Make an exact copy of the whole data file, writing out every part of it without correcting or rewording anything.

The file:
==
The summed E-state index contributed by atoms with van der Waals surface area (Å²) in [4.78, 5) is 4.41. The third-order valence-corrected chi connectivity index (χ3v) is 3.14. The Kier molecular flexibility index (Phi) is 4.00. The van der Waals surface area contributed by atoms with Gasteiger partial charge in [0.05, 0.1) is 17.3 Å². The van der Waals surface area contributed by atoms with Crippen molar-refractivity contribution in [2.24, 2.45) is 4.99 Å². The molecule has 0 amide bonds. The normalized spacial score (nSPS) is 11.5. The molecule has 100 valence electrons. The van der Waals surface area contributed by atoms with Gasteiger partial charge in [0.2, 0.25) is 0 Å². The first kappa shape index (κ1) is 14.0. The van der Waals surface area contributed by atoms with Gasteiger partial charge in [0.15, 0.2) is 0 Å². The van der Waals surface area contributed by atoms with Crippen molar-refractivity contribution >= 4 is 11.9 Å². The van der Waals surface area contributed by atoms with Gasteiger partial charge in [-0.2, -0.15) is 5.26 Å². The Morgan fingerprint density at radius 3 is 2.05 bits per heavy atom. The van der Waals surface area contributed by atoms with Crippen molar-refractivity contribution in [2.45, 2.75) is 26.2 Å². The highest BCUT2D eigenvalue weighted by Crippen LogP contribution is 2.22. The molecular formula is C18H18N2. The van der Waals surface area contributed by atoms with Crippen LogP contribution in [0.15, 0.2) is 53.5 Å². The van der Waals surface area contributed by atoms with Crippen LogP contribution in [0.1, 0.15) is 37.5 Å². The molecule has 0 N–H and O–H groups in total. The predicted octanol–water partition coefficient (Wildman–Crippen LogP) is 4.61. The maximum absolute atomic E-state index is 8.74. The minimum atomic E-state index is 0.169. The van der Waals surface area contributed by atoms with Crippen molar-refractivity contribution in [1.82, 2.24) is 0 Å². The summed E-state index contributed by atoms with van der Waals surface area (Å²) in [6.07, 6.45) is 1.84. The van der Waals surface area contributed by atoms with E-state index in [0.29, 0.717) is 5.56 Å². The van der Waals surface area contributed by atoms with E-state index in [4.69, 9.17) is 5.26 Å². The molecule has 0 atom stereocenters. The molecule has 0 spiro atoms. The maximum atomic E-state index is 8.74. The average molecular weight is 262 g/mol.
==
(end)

The summed E-state index contributed by atoms with van der Waals surface area (Å²) in [4.78, 5) is 4.41. The third-order valence-corrected chi connectivity index (χ3v) is 3.14. The Kier molecular flexibility index (Phi) is 4.00. The van der Waals surface area contributed by atoms with Gasteiger partial charge in [0.05, 0.1) is 17.3 Å². The van der Waals surface area contributed by atoms with Crippen molar-refractivity contribution in [2.24, 2.45) is 4.99 Å². The molecule has 0 amide bonds. The normalized spacial score (nSPS) is 11.5. The molecule has 100 valence electrons. The van der Waals surface area contributed by atoms with Gasteiger partial charge in [0.2, 0.25) is 0 Å². The first kappa shape index (κ1) is 14.0. The van der Waals surface area contributed by atoms with Gasteiger partial charge in [0.15, 0.2) is 0 Å². The van der Waals surface area contributed by atoms with Crippen molar-refractivity contribution >= 4 is 11.9 Å². The van der Waals surface area contributed by atoms with Gasteiger partial charge in [-0.2, -0.15) is 5.26 Å². The Morgan fingerprint density at radius 3 is 2.05 bits per heavy atom. The van der Waals surface area contributed by atoms with Crippen molar-refractivity contribution in [2.45, 2.75) is 26.2 Å². The highest BCUT2D eigenvalue weighted by Crippen LogP contribution is 2.22. The molecular formula is C18H18N2. The van der Waals surface area contributed by atoms with Crippen LogP contribution in [0.15, 0.2) is 53.5 Å². The van der Waals surface area contributed by atoms with Crippen LogP contribution in [0.1, 0.15) is 37.5 Å². The molecule has 0 N–H and O–H groups in total. The predicted octanol–water partition coefficient (Wildman–Crippen LogP) is 4.61. The maximum absolute atomic E-state index is 8.74. The minimum atomic E-state index is 0.169. The van der Waals surface area contributed by atoms with Crippen molar-refractivity contribution in [1.82, 2.24) is 0 Å². The summed E-state index contributed by atoms with van der Waals surface area (Å²) in [6.07, 6.45) is 1.84. The van der Waals surface area contributed by atoms with E-state index in [0.29, 0.717) is 5.56 Å². The van der Waals surface area contributed by atoms with E-state index in [4.69, 9.17) is 5.26 Å². The molecule has 0 atom stereocenters. The molecule has 0 spiro atoms. The maximum atomic E-state index is 8.74. The average molecular weight is 262 g/mol.